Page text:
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Ok, this is a little off-topic for a management post, but it’s Friday, so hear me out. I just got a call from my husband, Brian, who is sitting at JFK airport watching Port Authority of New York police practically drag a customer off a Delta Airlines flight to Seattle. The flight, which was supposed to leave at 8:45 this morning (my husband had to leave Connecticut at 5 AM to make it), was delayed inexplicably by three hours and is oversold. Brian was one of the bumped passengers. He “bought” his ticket using his hard-earned SkyMiles, and in logic only an airline executive could defend, his loyalty was rewarded with a decrease in his status on the who-to-bump pecking order. In addition, two passengers on his flight were given the same exact seat and allowed to board the plane. Neither one would budge an inch, and police had to be called in to resolve the situation.
Since Delta emerged from bankruptcy, it has proudly been trumpeting itself as “The New Delta.” It has a new logo and a new advertising campaign titled “Change,” which was announced in a press release that quoted Delta Vice President Tim Mapes. “Delta is changing the travel experience for our worldwide customers,” Mapes said, “with tangible benefits including industry-leading in-flight entertainment, signature cocktails and time-saving self-service technology.”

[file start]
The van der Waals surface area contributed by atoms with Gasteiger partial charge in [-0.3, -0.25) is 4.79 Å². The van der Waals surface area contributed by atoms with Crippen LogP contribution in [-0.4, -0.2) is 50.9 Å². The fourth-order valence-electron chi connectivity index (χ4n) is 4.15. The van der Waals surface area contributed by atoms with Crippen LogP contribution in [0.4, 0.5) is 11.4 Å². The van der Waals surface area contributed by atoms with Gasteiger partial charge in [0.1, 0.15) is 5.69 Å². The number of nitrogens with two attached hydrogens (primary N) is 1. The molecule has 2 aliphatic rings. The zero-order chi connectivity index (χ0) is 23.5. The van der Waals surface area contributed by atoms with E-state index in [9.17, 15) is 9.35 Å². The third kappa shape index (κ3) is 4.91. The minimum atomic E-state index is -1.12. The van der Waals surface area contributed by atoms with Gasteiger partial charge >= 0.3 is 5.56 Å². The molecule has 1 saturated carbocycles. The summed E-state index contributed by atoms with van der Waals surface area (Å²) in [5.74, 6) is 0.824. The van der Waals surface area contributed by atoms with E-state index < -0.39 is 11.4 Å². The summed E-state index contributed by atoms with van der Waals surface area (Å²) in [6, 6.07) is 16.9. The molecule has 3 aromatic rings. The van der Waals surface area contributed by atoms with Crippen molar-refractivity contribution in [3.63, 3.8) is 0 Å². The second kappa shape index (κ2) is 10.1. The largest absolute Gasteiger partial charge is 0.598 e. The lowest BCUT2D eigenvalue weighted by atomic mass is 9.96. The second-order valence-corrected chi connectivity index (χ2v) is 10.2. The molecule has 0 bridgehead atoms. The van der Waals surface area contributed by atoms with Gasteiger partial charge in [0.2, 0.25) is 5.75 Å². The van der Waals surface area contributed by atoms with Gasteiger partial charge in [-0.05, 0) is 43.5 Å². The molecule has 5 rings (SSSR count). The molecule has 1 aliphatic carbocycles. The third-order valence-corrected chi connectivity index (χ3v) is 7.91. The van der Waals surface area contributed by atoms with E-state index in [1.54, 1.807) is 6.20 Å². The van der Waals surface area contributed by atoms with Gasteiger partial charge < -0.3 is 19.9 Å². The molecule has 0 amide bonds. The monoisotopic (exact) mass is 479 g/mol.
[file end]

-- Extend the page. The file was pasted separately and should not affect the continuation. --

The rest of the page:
Oh, goody. If Brian ever gets on a flight, he’ll get his pick of fruity cocktails or bad movies he can view on a seatback that’s six inches from the end of his nose. But in my book, “changing” the customer experience involves things that really matter to customers, like not being punished for your loyalty or actually giving customers what they pay for: A seat.
At the risk of this sounding like a personal tirade (I’m afraid it already does), customer experience is a topic I cover at BusinessWeek, which includes shepherding our new annual Customer Service Champions awards. While we made the extraordinarily difficult decision to remove JetBlue Airways from our list this year given its complete operational meltdown in February, there are so many things JetBlue does right for its customers—not least of which is its policy against overbooking.
I know there is some kind of complex load-factor explanation for why airlines oversell their flights (I cover management, not airlines). But something tells me innovative thinkers could make up the revenue in other ways. Given the industry’s near lock-step adherence to the practice, I’d happily pay a nominal extra fee to guarantee I wouldn’t be bumped. Or, I’d understand if the airline hit me with an even bigger charge for missing a flight—it’s my responsibility to get there on time. At the very least, tell me if I’m booking a flight that’s already oversold, and that I’m running a risk by purchasing that ticket. Sheer knowledge goes a long way in earning a customer’s trust.
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